Sophie Schauman^{1}, Thomas W Okell^{1}, and Mark Chiew^{1}

^{1}Wellcome Centre for Integrative Neuroimaging, NDCN, University of Oxford, Oxford, United Kingdom

Arterial spin labeling methods can be used to produce vessel selective angiograms. However, to do this in 3D or 4D is extremely time consuming as many encodings of high spatial (and temporal) resolution images are needed. We propose an optimized acquisition and reconstruction method to create high quality angiogams is five minutes or less. For the acquisition protocol we explore different sampling patterns across encoded images, and for the reconstruction method different ways of constraining the signal temporally.

VE-ASL angiography is performed like pseudo-continuous ASL with additional transverse gradients to allow for some vessels to be tagged and others to be controlled. This way, multiple ‘encoded’ images can be acquired, allowing for blood originating in different arteries to be decoded. However, fully sampled 3D time-resolved (4D) VE-ASL angiography is extremely time-consuming, requiring hours of scan time.

Methods like parallel imaging (PI

The temporal evolution of the signal follows the smooth dynamic model described by Okell et al.

The reconstruction was performed using FISTA

$$cost = \frac{1}{2} |\mathbf{Ex}-\mathbf{d}|^2_2+\lambda_1 | \mathbf{Sx}|_1 + \frac{1}{2} \lambda_2 |\mathbf{\nabla x}|_2^2$$

Where $$$\mathbf{E}$$$ consists of the vessel encoding, coil sensitivity profiles, and a Fourier sampling operator. Here, $$$\mathbf{x}$$$ is the estimated image (one vector containing all spatial, temporal, and vessel components concatenated), $$$\mathbf{d}$$$ is the acquired data, $$$\mathbf{\nabla}$$$ is the temporal finite difference operator (Fig. 1c), and $$$\lambda_1$$$ and $$$\lambda_2$$$ are weights on the sparsity and temporal smoothness terms respectively. When the temporal model was used, $$$\mathbf{S}$$$ was set to the model-derived temporal basis (Fig. 1b) and $$$\lambda_2$$$ was set to zero. When no temporal model was used, $$$\mathbf{S}$$$ was set to the identity transform.

Simulations were performed on a 128x128x86 numerical phantom with 6 temporal frames based on data acquired for a previous study

Initial feasibility data were also acquired in-vivo from one healthy volunteer. Resolution: 1.1 mm

Regularizing the temporal dimension resulted in higher correlation coefficients when using the smoothness constraint, but the sparse temporal model worsened the result (Fig. 3). The temporal model resulted in residual signal in the later frames that drove down the correlation coefficient.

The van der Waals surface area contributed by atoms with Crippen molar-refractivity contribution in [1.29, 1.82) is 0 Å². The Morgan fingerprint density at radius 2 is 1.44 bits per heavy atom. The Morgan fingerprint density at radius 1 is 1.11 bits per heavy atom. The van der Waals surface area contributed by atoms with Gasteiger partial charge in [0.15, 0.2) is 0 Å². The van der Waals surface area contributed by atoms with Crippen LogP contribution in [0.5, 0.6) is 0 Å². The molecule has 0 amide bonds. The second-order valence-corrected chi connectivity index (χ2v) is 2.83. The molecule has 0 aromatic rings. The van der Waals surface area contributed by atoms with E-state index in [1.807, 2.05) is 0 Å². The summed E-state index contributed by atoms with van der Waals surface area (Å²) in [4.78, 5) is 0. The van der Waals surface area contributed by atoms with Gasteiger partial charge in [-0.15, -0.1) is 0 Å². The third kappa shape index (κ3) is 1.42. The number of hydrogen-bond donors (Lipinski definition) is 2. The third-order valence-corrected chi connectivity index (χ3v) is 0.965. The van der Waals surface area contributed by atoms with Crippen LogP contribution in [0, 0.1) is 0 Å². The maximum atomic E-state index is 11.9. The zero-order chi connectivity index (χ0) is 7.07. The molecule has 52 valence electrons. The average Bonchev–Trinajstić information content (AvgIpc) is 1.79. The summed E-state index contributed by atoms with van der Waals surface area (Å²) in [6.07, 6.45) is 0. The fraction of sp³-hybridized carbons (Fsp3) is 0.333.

The in-vivo data was reconstructed with 4 different combinations of acquisition method and temporal regularization (Fig. 4). Here, the paired encodings with varying spokes method with temporal smoothing produced the visibly highest quality images, with reduced background noise and higher vessel contrast.

Figure 5 shows the in-vivo varying spokes + temporal smoothness data in more detail and how the reconstruction behaves as the data gets more and more undersampled, with considerable retention of image quality, even in only 5 minutes of data.

Temporally, we found that the simpler smoothness constraint worked better at regularizing the reconstruction and maintaining the temporal fidelity than using a kinetic model. This could be explained by the low number of frames acquired and therefore low compressibility of the temporal signal.

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Figure 1–The encoding operator, E, consists of a part that models the encoding of the signal coming from different arteries, and a Fourier transform from image to k-sapce. (A) shows E with pairs of opposed vessel encodings with matched trajectories to allow for static tissue signal removal by pairwise subtraction. (B) and (C) show the two types of temporal regularization transforms used in this work; temporal model and temporal smoothness constraints, applied to an example time signal.

Figure 2– In simulation a) same spokes each encoding and c) varying spokes with paired encodings performed best. Varying the spokes every encoding, b), reulted in aliasing of the static tissue into the vessel components and poor image quality. Pre-subtraction, d), produced somewhat noiser results than a) and c).

Figure 3– In simulations, temporal smoothness improved image quality compared to no regularisation, whereas the temporal model actually worsened the result by leaving erroneous residual signal in later frames.

Figure 4– All methods performed well in vivo, however the varying spokes with temporal smoothness constraint produced images with less background noise and sharper delineation of small vessels (e.g. white circle)

Figure 5- In vivo 10, 5, and 1 min 3D images. The five-minute scan is almost indistinguishable from the 10-minute scan. The one-minute scan shows the main vessels but the smaller, distal vessels are lost.